|The Cast of Characters:|
Larry Gigli (Ben Affleck). A large-headed, blank-faced, overacting mob hitman. Ultimately ends up Chasing J-Lo. His last name rhymes with "really", as in, he only "really" has an Italian accent for one-fourth of his scenes. The least convincing thug in movie history.
Her name was Rochelle, but everyone knew her as Ricki (Jennifer Lopez). A New Age-y mob hitwoman who studies ancient martial arts, wears hip-hugging jeans, and drinks herbal tea. And, oh yeah, she's also a lesbian, but that doesn't stop Gigli from hooking up with her. The second least convincing thug in movie history.
Louis (Lenny Venito). Gigli's mob boss. Doing his best impression of SNL's Jim Breuer doing an impression of Joe Pesci. Hatches the dumbest criminal plot since Cain slew Abel thinking God wouldn't find out. Has Gigli and Ricki kidnap a prosecutor's brother in order to... nah, it's better if you find out for yourselves.
Brian (Justin Bartha). The prosecutor's brother, who is, as the movie takes every opportunity to remind us, mentally handicapped. Afflicted with Tourette's Syndrome and a severe case of Rain Man-itis, he's a Noble Retard, at least when he isn't jerking off to Australian weather forecasts or episodes of Baywatch.
Det. Stanley Jacobellis. Christopher Walken teleports in from his home planet to do his impression of Christopher Walken. Breaks all his lines down to their constituent syllables and puts random inflections on each. Offers forth one plot point before being dragged back to the set of Kangaroo Jack.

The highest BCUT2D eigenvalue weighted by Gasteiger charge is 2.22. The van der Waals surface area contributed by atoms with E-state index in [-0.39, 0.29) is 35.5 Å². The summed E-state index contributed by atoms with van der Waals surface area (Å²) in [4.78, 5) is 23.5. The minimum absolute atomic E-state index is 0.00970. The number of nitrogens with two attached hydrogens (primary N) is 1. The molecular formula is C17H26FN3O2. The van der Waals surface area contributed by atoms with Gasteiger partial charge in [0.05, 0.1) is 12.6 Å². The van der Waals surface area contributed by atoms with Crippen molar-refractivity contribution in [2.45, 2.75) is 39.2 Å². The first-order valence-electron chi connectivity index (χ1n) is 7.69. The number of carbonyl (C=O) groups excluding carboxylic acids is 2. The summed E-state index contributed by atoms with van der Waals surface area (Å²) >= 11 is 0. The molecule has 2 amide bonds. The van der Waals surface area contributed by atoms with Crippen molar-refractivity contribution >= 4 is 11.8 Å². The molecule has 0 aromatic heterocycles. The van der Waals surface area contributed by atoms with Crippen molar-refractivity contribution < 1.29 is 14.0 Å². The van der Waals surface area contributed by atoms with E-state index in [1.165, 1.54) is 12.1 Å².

Gigli's Mom (Lainie Kazan). Hollywood's current ethnic mother of choice. She plays Gigli's Big Fat Obnoxious Momma with repulsive gusto, revealing her dislike of visible panty lines and her willingness to experiment—ugh—with other women.
Mr. Starkman (Al Pacino). A mob boss who likes to turn all the dials on his Sudden Rage Meter up to eleven. Shows up for one scene to, basically, point out how stupid the movie's plot is and how dumb all of its characters are.
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The critics rave about Gigli!
"Gigli is a rigli, rigli bad movie."|
—Bruce Newman, Mercury News
"Nearly as unwatchable as it is unpronounceable."
—Manohla Dargis, Los Angeles Times
"Gigli doesn't need a review; it needs an inquest. The movie is dead on arrival."
—Mick LaSalle, San Francisco Chronicle
"If you thought you could never, ever feel sorry for Jennifer Lopez, buy a ticket to Gigli."
—Colin Covert, Star Tribune
"So catastrophic I expected the audience to adopt the 'brace' position in the stalls."
—Peter Bradshaw, The Guardian
"Scene after scene makes you want to take a shower."
—Jonathan Foreman, New York Post
"You have to wonder why stars whose faces adorn nearly every magazine cover in America would attach themselves to a movie that, by all indications, was originally scripted in crayon. Careerwise, this is the equivalent of a bungee jump with a cord that's a bit too long."
—Bill Muller, Arizona Republic
"But here [Affleck and Lopez] are, in torturous closeups, on a mall screen near you, reminding the world how superficial, badly advised, greedy for fame and fanfare, desperate for money and attention, and pathetically incompetent they both are in the only two things that matter in career longevity—craft and talent."
—Rex Reed (Myron Breckinridge himself!), New York Observer